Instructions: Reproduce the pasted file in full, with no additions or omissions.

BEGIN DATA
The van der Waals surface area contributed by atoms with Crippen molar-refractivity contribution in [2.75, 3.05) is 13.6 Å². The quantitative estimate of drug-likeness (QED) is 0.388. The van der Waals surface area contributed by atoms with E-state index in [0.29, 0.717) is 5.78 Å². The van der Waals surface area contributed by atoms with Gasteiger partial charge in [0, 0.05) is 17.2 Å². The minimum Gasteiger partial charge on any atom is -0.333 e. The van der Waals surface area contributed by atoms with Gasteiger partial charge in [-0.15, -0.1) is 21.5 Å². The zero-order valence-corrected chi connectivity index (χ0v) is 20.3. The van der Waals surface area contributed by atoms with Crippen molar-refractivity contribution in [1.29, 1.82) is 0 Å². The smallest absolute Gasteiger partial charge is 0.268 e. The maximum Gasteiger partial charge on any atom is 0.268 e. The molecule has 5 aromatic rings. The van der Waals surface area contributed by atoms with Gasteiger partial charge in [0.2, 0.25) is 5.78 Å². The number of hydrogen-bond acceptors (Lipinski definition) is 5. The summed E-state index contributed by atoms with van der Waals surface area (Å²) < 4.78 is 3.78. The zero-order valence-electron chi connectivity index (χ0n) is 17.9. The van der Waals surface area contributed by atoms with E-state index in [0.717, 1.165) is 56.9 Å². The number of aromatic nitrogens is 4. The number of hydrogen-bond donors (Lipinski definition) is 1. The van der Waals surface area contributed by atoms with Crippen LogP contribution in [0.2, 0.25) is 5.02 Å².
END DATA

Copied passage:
The van der Waals surface area contributed by atoms with Crippen molar-refractivity contribution in [2.75, 3.05) is 13.6 Å². The quantitative estimate of drug-likeness (QED) is 0.388. The van der Waals surface area contributed by atoms with E-state index in [0.29, 0.717) is 5.78 Å². The van der Waals surface area contributed by atoms with Gasteiger partial charge in [0, 0.05) is 17.2 Å². The minimum Gasteiger partial charge on any atom is -0.333 e. The van der Waals surface area contributed by atoms with Gasteiger partial charge in [-0.15, -0.1) is 21.5 Å². The zero-order valence-corrected chi connectivity index (χ0v) is 20.3. The van der Waals surface area contributed by atoms with Crippen molar-refractivity contribution in [1.29, 1.82) is 0 Å². The smallest absolute Gasteiger partial charge is 0.268 e. The maximum Gasteiger partial charge on any atom is 0.268 e. The molecule has 5 aromatic rings. The van der Waals surface area contributed by atoms with Gasteiger partial charge in [0.2, 0.25) is 5.78 Å². The number of hydrogen-bond acceptors (Lipinski definition) is 5. The summed E-state index contributed by atoms with van der Waals surface area (Å²) < 4.78 is 3.78. The zero-order valence-electron chi connectivity index (χ0n) is 17.9. The van der Waals surface area contributed by atoms with E-state index in [0.717, 1.165) is 56.9 Å². The number of aromatic nitrogens is 4. The number of hydrogen-bond donors (Lipinski definition) is 1. The van der Waals surface area contributed by atoms with Crippen LogP contribution in [0.2, 0.25) is 5.02 Å².